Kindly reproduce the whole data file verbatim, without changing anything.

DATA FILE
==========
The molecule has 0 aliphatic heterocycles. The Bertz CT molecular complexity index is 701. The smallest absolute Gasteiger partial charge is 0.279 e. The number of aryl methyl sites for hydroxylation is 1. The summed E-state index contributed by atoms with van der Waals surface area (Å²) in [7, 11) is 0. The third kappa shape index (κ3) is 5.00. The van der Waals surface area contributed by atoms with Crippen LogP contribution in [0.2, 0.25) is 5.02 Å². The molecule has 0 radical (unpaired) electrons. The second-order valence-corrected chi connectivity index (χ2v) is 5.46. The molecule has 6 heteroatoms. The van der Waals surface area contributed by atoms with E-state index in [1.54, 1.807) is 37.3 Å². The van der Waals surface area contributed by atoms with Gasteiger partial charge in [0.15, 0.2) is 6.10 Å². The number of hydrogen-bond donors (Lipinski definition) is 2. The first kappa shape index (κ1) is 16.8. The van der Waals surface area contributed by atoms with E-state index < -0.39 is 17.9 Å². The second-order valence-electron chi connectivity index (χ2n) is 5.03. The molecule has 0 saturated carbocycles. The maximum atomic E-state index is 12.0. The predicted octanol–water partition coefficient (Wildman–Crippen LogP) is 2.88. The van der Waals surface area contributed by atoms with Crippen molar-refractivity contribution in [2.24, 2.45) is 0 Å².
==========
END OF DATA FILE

The molecule has 0 aliphatic heterocycles. The Bertz CT molecular complexity index is 701. The smallest absolute Gasteiger partial charge is 0.279 e. The number of aryl methyl sites for hydroxylation is 1. The summed E-state index contributed by atoms with van der Waals surface area (Å²) in [7, 11) is 0. The third kappa shape index (κ3) is 5.00. The van der Waals surface area contributed by atoms with Crippen LogP contribution in [0.2, 0.25) is 5.02 Å². The molecule has 0 radical (unpaired) electrons. The second-order valence-corrected chi connectivity index (χ2v) is 5.46. The molecule has 6 heteroatoms. The van der Waals surface area contributed by atoms with E-state index in [1.54, 1.807) is 37.3 Å². The van der Waals surface area contributed by atoms with Gasteiger partial charge in [0.15, 0.2) is 6.10 Å². The number of hydrogen-bond donors (Lipinski definition) is 2. The first kappa shape index (κ1) is 16.8. The van der Waals surface area contributed by atoms with E-state index < -0.39 is 17.9 Å². The second-order valence-electron chi connectivity index (χ2n) is 5.03. The molecule has 0 saturated carbocycles. The maximum atomic E-state index is 12.0. The predicted octanol–water partition coefficient (Wildman–Crippen LogP) is 2.88. The van der Waals surface area contributed by atoms with Crippen molar-refractivity contribution in [2.24, 2.45) is 0 Å².